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from India Insight:

Tendulkar exits, Anand slips during emotional 2013

Sachin Tendulkar bid a teary-eyed farewell to cricket while contemporary Viswanathan Anand lost his world chess crown in an emotional year for Indians in sports.

Forty-year-old Tendulkar, statistically the greatest batsman ever, walked into the sunset in November after his 200th test at his home Wankhede Stadium brought the cricket-crazy nation to a standstill.

"My life's been 22 yards for 24 years. It's hard to believe that wonderful journey is coming to an end," an emotional Tendulkar said during a moving farewell speech as most Indians on and off the ground battled to hold back tears.

His phenomenal success on the cricket field and impeccable lifestyle off it made him a perfect role model for India's burgeoning youth population.

from India Insight:

Sachin Tendulkar: What his peers said over the years

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By Sankalp Phartiyal and Aditya Kalra

Sachin Tendulkar's 200th test match, against West Indies at the Wankhede Stadium, will also be his last as the 'Little Master' brings the curtain down on a glittering 24-year cricket career at the age of 40. (Click here for main story)

Here’s a look at how Tendulkar’s peers on the cricketing field have described him over the years:

from India Insight:

Documentary captures Indian cricket’s lesser-known faces

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Prithvi Shaw is 14 and looks like any other schoolboy at first glance. But those who have seen him wield a cricket bat call him India's next Sachin Tendulkar. They say he's as natural and as powerful in his stroke play as the world's most famous batsman was at that age. Shaw started playing when he was three, going up against people more than twice his age.

"He was shorter than the stumps he used to bat in front of," Shaw's father said.

from Photographers' Blog:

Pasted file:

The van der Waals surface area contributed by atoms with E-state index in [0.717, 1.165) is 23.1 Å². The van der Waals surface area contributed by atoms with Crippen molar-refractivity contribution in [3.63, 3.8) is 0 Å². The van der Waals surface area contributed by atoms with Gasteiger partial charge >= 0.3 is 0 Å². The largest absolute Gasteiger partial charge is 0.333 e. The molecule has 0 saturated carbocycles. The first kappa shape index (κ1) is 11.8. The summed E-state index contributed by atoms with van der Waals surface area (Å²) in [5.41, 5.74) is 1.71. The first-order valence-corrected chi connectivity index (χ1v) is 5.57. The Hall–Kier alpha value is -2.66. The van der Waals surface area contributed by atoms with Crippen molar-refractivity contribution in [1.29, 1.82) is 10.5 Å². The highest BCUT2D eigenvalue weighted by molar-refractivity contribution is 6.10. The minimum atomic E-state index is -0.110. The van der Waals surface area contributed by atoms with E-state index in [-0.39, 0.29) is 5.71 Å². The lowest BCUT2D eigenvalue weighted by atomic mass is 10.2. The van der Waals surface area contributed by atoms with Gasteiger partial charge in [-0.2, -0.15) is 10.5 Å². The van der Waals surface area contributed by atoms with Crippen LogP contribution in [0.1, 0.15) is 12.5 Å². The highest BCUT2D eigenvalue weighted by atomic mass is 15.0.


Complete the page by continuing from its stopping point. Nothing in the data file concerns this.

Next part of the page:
Little gladiators: China’s cricket fighting

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Beijing, China

By Kim Kyung-hoon

On a late summer day in Beijing while roaming through the narrow alleyways of an old pet market I heard the chirping of insects. It was such a refreshing sound on a stiflingly hot day. At one point, the chirping grew louder and louder, and my curiosity led me into one alley. There, I found countless little insects in bird cages and small jars on sale and waiting for their new owners.

According to a cricket expert, keeping crickets as singing pets is an old Chinese tradition which dates back more than 3,200 years. Unlike in some countries, where people treat crickets with disdain and repel them with bug spray, in China the chirping of crickets traditionally has been regarded as beautiful music. Even more interesting than the singing crickets in small cages was the men observing hundreds of small jars with very serious faces.

from India Insight:

Piecing together the ‘Great Tamasha’ of Indian cricket

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The Great Tamasha” is a book about cricket, but it is also a tale about the rapid rise of modern India and the corruption that plagues it. A series of scandals in the Indian Premier League (IPL), the glitzy Twenty20 tournament run by the country’s cricket board, got James Astill hooked to the game in India. What followed was the 40-year-old journalist’s first book - an account of India’s rich cricketing tradition, politics, religion and the emergence of the cash-rich IPL.

Astill takes the reader from the slums of Mumbai to a village in north India, places where cricket is as much tamasha (spectacle) as it is religion. Bollywood stars, business tycoons and cricketers, both past and present, feature in “The Great Tamasha”. So does Lalit Modi, a former IPL chairman, now an outcast in India’s cricketing circles.